Did you know that approximately 90% of vision impairment in Australia is preventable or treatable? At Elizabeth Eye Care, we are committed to ensuring that ocular disease is diagnosed as early as possible to prevent avoidable vision loss.
Where a referral to an ophthalmologist (eye specialist) is required, we will discuss with you the most suitable option, both within the public health system and private specialists. We will also keep your GP informed of any changes to your vision
Glaucoma is an eye disease affecting the optic nerve. It has often been referred to as the “sneak thief of sight” as it can be asymptomatic until the late stages. The risk of glaucoma increases with age and those with a close relative with glaucoma have a higher likelihood of developing the condition.
In our glaucoma clinic we see people with identified risk factors for the development of glaucoma as well as ongoing monitoring of those with stable glaucoma.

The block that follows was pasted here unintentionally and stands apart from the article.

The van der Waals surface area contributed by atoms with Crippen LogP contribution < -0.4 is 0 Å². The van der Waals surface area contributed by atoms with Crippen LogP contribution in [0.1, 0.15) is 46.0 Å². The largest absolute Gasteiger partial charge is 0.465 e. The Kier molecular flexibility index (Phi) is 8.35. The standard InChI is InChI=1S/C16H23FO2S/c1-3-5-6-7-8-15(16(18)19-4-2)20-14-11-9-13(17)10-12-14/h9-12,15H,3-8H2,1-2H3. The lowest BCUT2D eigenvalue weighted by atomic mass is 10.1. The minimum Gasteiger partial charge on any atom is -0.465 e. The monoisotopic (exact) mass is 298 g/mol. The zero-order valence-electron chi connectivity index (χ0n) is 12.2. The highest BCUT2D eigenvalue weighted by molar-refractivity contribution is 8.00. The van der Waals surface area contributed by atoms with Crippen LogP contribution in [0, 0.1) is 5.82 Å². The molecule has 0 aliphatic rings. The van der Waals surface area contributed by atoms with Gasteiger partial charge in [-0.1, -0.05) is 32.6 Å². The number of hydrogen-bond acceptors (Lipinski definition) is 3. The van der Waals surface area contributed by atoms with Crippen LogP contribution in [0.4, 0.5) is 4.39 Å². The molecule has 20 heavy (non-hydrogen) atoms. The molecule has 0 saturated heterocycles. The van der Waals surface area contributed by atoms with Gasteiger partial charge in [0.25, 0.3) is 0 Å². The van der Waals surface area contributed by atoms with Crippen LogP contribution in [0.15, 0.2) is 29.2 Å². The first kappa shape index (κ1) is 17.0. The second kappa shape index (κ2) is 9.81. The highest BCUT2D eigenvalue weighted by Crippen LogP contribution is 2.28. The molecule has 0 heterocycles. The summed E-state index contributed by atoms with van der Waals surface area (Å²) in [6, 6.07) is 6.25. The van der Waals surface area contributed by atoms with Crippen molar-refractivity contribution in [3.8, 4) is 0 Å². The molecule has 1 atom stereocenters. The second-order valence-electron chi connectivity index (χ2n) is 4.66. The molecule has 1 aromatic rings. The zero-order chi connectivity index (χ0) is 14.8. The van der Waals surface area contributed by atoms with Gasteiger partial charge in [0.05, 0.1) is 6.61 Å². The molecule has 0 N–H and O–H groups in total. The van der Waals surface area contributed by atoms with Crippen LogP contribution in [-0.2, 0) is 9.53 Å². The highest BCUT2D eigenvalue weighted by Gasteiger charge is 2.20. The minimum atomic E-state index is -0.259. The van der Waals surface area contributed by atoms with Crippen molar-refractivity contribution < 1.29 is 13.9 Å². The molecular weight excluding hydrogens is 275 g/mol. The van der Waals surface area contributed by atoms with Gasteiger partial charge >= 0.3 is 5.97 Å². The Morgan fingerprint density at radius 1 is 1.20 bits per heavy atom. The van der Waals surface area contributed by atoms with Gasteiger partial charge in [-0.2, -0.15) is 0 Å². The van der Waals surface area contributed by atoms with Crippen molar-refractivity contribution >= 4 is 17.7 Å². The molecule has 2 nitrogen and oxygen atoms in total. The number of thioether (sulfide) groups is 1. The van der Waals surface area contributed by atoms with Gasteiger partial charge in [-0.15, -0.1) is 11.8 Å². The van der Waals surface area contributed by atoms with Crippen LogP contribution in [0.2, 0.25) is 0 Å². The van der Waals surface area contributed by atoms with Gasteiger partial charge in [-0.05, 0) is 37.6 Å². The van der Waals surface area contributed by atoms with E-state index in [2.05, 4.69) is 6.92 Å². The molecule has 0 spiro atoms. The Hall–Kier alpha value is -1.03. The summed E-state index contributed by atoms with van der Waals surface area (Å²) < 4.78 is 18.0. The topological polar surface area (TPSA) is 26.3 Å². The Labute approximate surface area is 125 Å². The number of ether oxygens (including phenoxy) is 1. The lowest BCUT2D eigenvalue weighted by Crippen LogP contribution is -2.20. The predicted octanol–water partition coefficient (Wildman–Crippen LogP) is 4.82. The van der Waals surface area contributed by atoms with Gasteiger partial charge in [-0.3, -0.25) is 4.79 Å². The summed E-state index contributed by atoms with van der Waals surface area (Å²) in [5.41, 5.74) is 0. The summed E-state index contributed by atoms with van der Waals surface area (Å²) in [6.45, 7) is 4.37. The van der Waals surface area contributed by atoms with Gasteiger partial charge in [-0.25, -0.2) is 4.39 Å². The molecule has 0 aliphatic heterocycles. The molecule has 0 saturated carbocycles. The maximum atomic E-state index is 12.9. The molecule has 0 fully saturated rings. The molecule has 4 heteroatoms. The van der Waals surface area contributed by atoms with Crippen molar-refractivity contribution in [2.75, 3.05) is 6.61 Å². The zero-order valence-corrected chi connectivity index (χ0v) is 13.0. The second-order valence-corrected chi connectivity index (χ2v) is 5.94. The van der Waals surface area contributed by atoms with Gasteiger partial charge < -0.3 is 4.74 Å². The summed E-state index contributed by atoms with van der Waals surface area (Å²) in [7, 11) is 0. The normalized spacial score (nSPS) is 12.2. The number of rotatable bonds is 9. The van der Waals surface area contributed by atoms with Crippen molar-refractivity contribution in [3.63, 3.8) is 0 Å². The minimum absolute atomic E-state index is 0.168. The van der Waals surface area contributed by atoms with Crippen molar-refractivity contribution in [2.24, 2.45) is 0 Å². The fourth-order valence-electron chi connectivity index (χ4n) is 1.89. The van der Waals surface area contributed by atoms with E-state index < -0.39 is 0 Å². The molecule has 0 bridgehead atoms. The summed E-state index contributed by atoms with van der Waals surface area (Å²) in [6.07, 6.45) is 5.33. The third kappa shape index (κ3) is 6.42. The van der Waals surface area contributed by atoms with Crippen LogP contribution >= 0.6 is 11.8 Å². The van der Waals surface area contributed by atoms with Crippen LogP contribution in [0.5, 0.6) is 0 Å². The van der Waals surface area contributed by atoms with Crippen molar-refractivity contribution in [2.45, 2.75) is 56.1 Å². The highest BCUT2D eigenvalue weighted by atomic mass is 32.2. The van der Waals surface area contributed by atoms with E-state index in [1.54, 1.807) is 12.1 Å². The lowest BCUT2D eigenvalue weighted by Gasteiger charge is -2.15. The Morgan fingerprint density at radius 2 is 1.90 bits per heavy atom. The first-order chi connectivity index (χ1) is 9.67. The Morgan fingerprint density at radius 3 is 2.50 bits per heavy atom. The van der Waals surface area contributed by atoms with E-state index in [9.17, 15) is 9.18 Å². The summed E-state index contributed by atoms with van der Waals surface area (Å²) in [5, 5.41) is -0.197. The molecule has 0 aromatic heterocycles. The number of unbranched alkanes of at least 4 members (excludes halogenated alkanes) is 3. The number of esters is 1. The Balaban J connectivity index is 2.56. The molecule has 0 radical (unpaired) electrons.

A glaucoma assessment will usually involve
Diabetes can cause damage to the tiny blood vessels at the back of the eye and this is known as diabetic retinopathy. The risk of developing retinopathy increases with the length of time you have had diabetes, as well as with poor blood sugar level control. Early detection and prompt treatment is vital to reduce the chance of permanent vision loss.
All people with diabetes should have a comprehensive eye examination with pupil dilation at least every two years. At the ACO your optometrist will thoroughly assess your eyes and your other risk factors to recommend the most appropriate review schedule for you.
Macular degeneration (also known as age-related macular degeneration or AMD) is the name given to a group of eye diseases that can cause progressive loss of central vision. It is the leading cause of legal blindness in Australia.
At EEC we utilize advanced imaging including OCT and fundus autofluorescence in the diagnosis and monitoring of macular degeneration.
Cataract is the term used for describing the clouding of the lens inside the eye. Most often, this is due to ageing and occurs slowly over time. People with cataract may notice their vision becoming gradually blurry and becoming more sensitive to glare. Cataracts can be treated with surgery performed by an ophthalmologist.
As part of your general eye care ACO optometrists will assess for cataract and can discuss with you the most appropriate referral pathway if surgery is necessary.